That premise established, the action proper of this novel starts up about 20 years later. The Confederacy is buying the provinces of Sonora and Chihuahua from Mexico in order to acquire a Pacific port and the land access to extend its railroads to it. The USA has elected its first Republican President since Abraham Lincoln's one and only term ended in the disgrace of losing the War; this new President needs to look tough and declares war (Lincoln has taken to the railways to travel the diminished United States of America as a quasi-Marxist labor agitator*). Frederick Douglass is an old man, still hopeful that someday, someone is going to give a crap about the countless slaves still in bondage in the Confederacy. Old Yellowhair, George Armstrong Custer, is charged with containing a Mormon rebellion in Utah. Samuel Clemens (whom real history knows better as Mark Twain) reports and editorializes on events in the pages of the San Francisco Call and has uxorious sex with his wife (yeah, I could have done without that mental image too, guys). Jeb Stuart is in charge of moving Confederate troops into the newly-purchased territories as a first step towards colonizing them for the C.S.A. Teddy Roosevelt, Montana rancher, watches events unfolding and hopes the new President will hold fast, but decides his own help is needed to do it and forms up his own Unauthorized Regiment. Etc.

It's always fun to play "What If" over a few beers or whatever, but who else has taken that game to such lengths? Turtledove went on to write ten more novels in this universe he created. Ten. Am I going to read the rest of them?

Well, I'm not sure. This was my first Harry Turtledove, and I did find it diverting and moderately absorbing, chiefly because it was fun to imagine these historical figures in circumstances so radically different from what they're famous for, but, well, those reviewers who have described How Few Remain as historical fan fiction are kind of right. I'm told subsequent books in the series are much, much better than this first book, which news I always greet with irritation; I've just endured 596 pages of this solely so that I understand what's going on in better future books? I'd say that if those future books were solely about Turtledove's own characters, I'd be disinclined to continue, but I can't help but be curious about, e.g. Lincoln, Twain, Roosevelt and Custer** in this alternate timeline. Especially after enjoying the mental spectacle of Custer with Gatling guns. And Lincoln delivering stonking Marxist rants. And Douglass...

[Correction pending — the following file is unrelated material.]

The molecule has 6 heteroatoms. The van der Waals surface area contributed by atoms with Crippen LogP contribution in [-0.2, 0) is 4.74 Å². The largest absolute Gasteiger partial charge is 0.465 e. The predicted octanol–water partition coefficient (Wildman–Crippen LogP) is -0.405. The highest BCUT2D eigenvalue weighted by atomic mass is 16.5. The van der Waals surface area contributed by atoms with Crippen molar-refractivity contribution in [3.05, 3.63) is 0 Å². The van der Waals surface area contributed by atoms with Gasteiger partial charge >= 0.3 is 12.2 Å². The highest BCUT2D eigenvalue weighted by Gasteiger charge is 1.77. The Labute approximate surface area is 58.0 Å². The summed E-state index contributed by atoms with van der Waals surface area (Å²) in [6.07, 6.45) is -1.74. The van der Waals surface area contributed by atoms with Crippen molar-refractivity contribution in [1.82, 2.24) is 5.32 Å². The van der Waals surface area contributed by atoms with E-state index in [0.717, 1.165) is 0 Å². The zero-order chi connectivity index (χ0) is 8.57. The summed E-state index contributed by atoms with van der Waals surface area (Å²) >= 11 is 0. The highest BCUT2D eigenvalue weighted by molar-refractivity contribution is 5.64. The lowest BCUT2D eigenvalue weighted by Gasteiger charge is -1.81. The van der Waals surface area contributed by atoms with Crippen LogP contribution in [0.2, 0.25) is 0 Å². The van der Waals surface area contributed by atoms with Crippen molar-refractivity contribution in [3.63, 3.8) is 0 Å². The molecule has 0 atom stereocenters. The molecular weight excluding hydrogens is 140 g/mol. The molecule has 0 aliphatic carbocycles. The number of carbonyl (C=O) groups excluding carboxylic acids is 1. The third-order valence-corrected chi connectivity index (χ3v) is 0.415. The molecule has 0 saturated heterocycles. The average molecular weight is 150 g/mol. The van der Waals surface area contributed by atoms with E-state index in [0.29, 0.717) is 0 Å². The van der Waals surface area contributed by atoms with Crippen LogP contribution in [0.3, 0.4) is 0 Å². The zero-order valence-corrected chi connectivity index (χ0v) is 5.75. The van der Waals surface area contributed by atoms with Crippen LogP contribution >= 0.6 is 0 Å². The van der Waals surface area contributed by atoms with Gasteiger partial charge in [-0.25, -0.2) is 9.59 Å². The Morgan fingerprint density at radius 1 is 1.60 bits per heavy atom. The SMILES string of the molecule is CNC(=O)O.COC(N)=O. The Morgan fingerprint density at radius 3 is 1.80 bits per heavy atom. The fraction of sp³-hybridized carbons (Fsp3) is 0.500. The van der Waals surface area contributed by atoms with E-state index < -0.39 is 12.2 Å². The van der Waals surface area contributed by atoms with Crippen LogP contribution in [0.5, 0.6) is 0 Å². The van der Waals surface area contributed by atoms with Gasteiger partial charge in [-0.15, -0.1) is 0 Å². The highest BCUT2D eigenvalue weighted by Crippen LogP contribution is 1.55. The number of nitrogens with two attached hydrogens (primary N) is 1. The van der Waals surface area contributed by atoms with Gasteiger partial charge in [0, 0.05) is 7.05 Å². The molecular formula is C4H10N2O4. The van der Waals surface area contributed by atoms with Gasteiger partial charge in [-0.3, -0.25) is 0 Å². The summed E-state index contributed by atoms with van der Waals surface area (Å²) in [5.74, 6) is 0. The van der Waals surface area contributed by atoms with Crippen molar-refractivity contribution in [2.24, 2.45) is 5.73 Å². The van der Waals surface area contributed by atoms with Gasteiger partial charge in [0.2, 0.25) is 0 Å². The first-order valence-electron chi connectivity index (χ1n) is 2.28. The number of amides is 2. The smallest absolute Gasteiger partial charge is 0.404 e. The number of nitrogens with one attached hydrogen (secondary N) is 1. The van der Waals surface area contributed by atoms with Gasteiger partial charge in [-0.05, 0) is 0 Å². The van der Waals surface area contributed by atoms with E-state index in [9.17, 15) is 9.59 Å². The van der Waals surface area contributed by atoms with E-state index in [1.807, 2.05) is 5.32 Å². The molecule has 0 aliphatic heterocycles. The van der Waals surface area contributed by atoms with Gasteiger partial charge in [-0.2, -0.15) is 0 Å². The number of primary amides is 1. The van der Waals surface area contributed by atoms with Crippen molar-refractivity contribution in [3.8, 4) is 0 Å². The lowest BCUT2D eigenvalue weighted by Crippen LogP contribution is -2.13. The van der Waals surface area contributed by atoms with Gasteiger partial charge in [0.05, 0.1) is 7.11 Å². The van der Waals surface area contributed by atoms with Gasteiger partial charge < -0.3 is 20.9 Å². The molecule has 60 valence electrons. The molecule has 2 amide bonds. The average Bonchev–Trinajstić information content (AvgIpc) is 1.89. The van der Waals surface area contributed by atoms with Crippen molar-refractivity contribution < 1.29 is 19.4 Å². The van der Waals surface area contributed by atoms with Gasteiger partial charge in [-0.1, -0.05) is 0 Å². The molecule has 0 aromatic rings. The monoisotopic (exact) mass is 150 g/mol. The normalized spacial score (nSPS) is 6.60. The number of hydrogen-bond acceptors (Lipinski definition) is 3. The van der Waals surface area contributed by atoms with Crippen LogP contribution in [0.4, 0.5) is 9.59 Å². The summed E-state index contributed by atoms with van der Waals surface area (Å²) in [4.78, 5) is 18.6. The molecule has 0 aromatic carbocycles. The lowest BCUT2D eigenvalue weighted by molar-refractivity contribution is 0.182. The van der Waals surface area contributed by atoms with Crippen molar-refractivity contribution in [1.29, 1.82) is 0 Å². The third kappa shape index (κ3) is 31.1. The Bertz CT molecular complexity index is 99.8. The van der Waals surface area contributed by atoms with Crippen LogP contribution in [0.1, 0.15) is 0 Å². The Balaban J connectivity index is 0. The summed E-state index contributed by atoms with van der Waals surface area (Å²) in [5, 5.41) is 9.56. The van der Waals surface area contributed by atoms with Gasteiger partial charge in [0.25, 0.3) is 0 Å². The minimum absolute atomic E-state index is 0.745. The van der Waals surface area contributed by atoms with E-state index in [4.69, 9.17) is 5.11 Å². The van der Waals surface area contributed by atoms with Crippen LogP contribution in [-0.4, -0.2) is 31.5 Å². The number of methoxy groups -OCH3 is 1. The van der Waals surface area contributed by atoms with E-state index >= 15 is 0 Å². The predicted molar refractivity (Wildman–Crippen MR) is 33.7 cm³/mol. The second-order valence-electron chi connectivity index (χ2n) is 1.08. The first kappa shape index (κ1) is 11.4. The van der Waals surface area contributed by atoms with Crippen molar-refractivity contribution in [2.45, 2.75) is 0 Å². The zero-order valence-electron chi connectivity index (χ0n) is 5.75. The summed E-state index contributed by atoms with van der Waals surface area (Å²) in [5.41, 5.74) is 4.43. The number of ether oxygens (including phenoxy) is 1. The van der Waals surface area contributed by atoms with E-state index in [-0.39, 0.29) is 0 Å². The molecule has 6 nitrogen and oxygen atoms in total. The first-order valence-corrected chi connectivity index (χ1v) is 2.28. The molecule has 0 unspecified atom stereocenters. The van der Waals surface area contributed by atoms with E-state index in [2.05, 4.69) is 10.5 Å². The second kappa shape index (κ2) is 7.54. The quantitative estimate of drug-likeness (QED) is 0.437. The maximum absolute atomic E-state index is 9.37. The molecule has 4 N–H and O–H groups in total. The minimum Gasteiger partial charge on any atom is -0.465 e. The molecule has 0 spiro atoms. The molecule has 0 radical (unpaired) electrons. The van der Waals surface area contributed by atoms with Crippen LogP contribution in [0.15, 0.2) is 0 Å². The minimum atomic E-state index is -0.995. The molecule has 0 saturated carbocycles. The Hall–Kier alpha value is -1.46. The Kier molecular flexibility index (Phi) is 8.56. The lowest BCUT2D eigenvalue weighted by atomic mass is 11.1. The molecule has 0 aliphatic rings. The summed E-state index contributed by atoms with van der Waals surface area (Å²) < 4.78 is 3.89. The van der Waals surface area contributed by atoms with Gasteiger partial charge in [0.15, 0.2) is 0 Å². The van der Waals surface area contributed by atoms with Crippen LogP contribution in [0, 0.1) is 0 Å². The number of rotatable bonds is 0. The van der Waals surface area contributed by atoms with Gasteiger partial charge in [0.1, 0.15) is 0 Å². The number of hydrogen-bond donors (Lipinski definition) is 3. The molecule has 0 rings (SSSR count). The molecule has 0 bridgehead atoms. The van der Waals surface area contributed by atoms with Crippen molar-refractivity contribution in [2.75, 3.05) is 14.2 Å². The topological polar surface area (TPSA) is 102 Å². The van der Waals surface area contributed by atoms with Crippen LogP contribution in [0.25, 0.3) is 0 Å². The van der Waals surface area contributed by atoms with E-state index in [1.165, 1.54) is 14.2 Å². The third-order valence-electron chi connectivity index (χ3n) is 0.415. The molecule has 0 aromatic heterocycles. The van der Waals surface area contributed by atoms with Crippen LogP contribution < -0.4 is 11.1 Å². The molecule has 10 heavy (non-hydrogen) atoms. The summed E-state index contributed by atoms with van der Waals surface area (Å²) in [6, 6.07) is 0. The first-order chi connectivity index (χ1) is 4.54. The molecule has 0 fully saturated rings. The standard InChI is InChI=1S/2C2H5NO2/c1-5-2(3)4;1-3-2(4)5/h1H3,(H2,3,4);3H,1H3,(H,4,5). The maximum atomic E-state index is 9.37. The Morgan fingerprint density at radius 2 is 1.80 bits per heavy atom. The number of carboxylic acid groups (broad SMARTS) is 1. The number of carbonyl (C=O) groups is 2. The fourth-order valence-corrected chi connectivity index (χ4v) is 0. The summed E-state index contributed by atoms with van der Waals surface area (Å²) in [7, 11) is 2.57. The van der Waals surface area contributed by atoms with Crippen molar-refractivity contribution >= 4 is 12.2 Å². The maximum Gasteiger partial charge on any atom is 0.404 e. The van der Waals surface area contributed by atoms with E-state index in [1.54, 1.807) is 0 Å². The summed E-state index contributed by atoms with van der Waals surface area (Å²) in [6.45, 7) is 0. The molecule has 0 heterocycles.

Ah me, Douglass. Despite his advanced age, he dons his journalist hat*** and accompanies a Union flanking attack that brings him onto Confederate soil for the first time (he doesn't count his years as a slave because it was still part of the United States then), and when he sees that the little structures he sees burning all over the place are slave shanties, it's impossible not to share his rage. "May they all burn, and all the big houses with them."

Which is to say that, where most of the other historical figures and characters come off as tremendously unpleasant, if not outright assholes, Lincoln and Douglass (ha ha) shine as the novel's only real heroes, both of them old men, generally despised if not outright hated, bowed but not broken, sad but not embittered by the Union's defeat in the first war, only sort of hopeful that a second might change anything but doing their damndest to bring about the changes they hope for regardless of what happens on the battlefields. They make up for any number of disappointments (Turtledove succumbs to a failing that is one of my great pets peeve as a reader, the impulse to use "amber liquid" as a synonym for beer or scotch. Why do you do that, writers? Why do you always pick that beverage as a point to vary your vocabulary, and why must you always invoke the image of body fluids when you do? WHY, WRITERS, WHY?) and ick moments (for some reason, sex scenes involving Mark Twain and his wife, and George Custer and not-his-wife, have scarred me for life). They might even lead me to look into more of this series.

*A lot of people are nonplussed by Turtledove's version of Lincoln, but I think it makes a lot of sense, provided one never forgets that this Lincoln is one who not only did not get assassinated but lived to a ripe old age in a world in which the institution of slavery persisted in North America, and no one in the defeated North gave much of a damn about them (and many blamed the war on them, as alt-Frederick Douglass' story illustrates). So, as Lincoln observes to himself as he prepares to address a fairly unreceptive crowd in Great Falls, Montana: "Without more than a handful of Negroes to exploit, it [the country] battened off the sweat of the poor and the ignorant and the newly arrived and the unlucky." Which is to say that those people wound up having it even worse in Turtledove's alt USA than they did in ours, with no newly-freed slaves to soak up the really dirty jobs. Potentially, this could even have retarded the development of the middle class whose interests and abilities so characterized the 20th century in our world. So yeah, I buy Lincoln as a golden years Marxist under these circumstances. For great justice.

**Though I've got to say that Ol' Yellowhair -- and a lot of other Union military leaders -- comes off as a considerable jerk, even before he gets to Utah, where he's hell-bent on stringing up all the leaders of the Mormon Church ostensibly for inciting the Territory to rebel while the Union wages its second war with the Confederacy, but, one suspects, really over polygamy. Everyone is really obsessed with polygamy in this novel, and perhaps that's true for the times, but man, did the multiple wives jokes get old after a few hundred pages. Also: I didn't think anything could ever really make me hate Teddy Roosevelt, but this book did. I had to keep gritting my teeth and reminding myself this is just a character kind of loosely based on Roosevelt. As were all of the historical figures, of course, even the ones who kept their pants on.

***But somehow never encounters, say, Matthew Brady, whose absence from this novel is glaring. I would have accepted at least a passing reference to how he had died or something, you know?